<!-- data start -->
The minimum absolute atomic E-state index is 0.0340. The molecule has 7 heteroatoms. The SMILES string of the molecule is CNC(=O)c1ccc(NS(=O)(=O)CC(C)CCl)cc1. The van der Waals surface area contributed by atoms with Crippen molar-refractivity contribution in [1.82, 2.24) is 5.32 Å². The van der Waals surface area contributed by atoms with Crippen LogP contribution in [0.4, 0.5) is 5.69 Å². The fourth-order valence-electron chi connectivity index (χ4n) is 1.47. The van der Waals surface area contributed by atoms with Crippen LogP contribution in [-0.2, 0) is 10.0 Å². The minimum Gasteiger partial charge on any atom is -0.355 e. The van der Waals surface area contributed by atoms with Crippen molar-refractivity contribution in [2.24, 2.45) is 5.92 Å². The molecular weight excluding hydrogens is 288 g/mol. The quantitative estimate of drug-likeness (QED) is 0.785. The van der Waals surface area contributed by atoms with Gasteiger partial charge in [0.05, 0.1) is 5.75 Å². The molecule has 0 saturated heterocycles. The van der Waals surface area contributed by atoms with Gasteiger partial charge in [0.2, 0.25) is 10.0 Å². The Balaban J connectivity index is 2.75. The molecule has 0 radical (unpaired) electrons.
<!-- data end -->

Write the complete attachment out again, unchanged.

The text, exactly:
The minimum absolute atomic E-state index is 0.0340. The molecule has 7 heteroatoms. The SMILES string of the molecule is CNC(=O)c1ccc(NS(=O)(=O)CC(C)CCl)cc1. The van der Waals surface area contributed by atoms with Crippen molar-refractivity contribution in [1.82, 2.24) is 5.32 Å². The van der Waals surface area contributed by atoms with Crippen LogP contribution in [0.4, 0.5) is 5.69 Å². The fourth-order valence-electron chi connectivity index (χ4n) is 1.47. The van der Waals surface area contributed by atoms with Crippen LogP contribution in [-0.2, 0) is 10.0 Å². The minimum Gasteiger partial charge on any atom is -0.355 e. The van der Waals surface area contributed by atoms with Crippen molar-refractivity contribution in [2.24, 2.45) is 5.92 Å². The molecular weight excluding hydrogens is 288 g/mol. The quantitative estimate of drug-likeness (QED) is 0.785. The van der Waals surface area contributed by atoms with Gasteiger partial charge in [0.05, 0.1) is 5.75 Å². The molecule has 0 saturated heterocycles. The van der Waals surface area contributed by atoms with Gasteiger partial charge in [0.2, 0.25) is 10.0 Å². The Balaban J connectivity index is 2.75. The molecule has 0 radical (unpaired) electrons.